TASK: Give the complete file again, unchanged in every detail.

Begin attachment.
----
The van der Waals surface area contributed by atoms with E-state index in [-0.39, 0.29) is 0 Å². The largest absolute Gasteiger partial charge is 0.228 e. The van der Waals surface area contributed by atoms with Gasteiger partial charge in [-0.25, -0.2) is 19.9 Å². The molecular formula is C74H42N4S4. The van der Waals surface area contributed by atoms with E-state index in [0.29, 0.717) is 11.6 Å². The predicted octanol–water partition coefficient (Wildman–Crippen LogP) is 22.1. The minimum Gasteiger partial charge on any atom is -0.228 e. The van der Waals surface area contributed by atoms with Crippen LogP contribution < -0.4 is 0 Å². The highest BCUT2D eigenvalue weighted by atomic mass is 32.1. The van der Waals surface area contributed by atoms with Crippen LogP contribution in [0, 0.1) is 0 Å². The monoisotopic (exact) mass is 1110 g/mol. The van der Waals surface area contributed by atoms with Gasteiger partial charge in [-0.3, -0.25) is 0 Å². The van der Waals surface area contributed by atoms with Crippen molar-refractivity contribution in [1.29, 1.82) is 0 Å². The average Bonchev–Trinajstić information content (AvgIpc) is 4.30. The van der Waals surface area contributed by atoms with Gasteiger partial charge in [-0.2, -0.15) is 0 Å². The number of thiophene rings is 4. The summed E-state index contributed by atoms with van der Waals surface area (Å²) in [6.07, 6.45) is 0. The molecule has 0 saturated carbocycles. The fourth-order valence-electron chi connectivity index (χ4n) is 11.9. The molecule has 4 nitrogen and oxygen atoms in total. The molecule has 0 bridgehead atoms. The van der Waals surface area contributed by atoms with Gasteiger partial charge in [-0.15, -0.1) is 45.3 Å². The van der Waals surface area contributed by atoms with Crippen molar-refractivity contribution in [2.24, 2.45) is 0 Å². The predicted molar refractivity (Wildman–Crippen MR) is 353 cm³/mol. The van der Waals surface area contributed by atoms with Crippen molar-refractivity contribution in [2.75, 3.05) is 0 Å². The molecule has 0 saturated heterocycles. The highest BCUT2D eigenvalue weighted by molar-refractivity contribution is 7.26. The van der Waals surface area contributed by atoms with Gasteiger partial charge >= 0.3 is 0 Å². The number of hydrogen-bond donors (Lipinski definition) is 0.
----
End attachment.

The van der Waals surface area contributed by atoms with E-state index in [-0.39, 0.29) is 0 Å². The largest absolute Gasteiger partial charge is 0.228 e. The van der Waals surface area contributed by atoms with Gasteiger partial charge in [-0.25, -0.2) is 19.9 Å². The molecular formula is C74H42N4S4. The van der Waals surface area contributed by atoms with E-state index in [0.29, 0.717) is 11.6 Å². The predicted octanol–water partition coefficient (Wildman–Crippen LogP) is 22.1. The minimum Gasteiger partial charge on any atom is -0.228 e. The van der Waals surface area contributed by atoms with Crippen LogP contribution < -0.4 is 0 Å². The highest BCUT2D eigenvalue weighted by atomic mass is 32.1. The van der Waals surface area contributed by atoms with Crippen LogP contribution in [0, 0.1) is 0 Å². The monoisotopic (exact) mass is 1110 g/mol. The van der Waals surface area contributed by atoms with Gasteiger partial charge in [-0.3, -0.25) is 0 Å². The van der Waals surface area contributed by atoms with Crippen molar-refractivity contribution in [1.29, 1.82) is 0 Å². The average Bonchev–Trinajstić information content (AvgIpc) is 4.30. The van der Waals surface area contributed by atoms with Gasteiger partial charge in [-0.2, -0.15) is 0 Å². The number of thiophene rings is 4. The summed E-state index contributed by atoms with van der Waals surface area (Å²) in [6.07, 6.45) is 0. The molecule has 0 saturated carbocycles. The fourth-order valence-electron chi connectivity index (χ4n) is 11.9. The molecule has 4 nitrogen and oxygen atoms in total. The molecule has 0 bridgehead atoms. The van der Waals surface area contributed by atoms with Gasteiger partial charge in [-0.15, -0.1) is 45.3 Å². The van der Waals surface area contributed by atoms with Crippen molar-refractivity contribution in [2.24, 2.45) is 0 Å². The predicted molar refractivity (Wildman–Crippen MR) is 353 cm³/mol. The van der Waals surface area contributed by atoms with Crippen molar-refractivity contribution in [2.75, 3.05) is 0 Å². The molecule has 0 saturated heterocycles. The highest BCUT2D eigenvalue weighted by molar-refractivity contribution is 7.26. The van der Waals surface area contributed by atoms with Gasteiger partial charge >= 0.3 is 0 Å². The number of hydrogen-bond donors (Lipinski definition) is 0.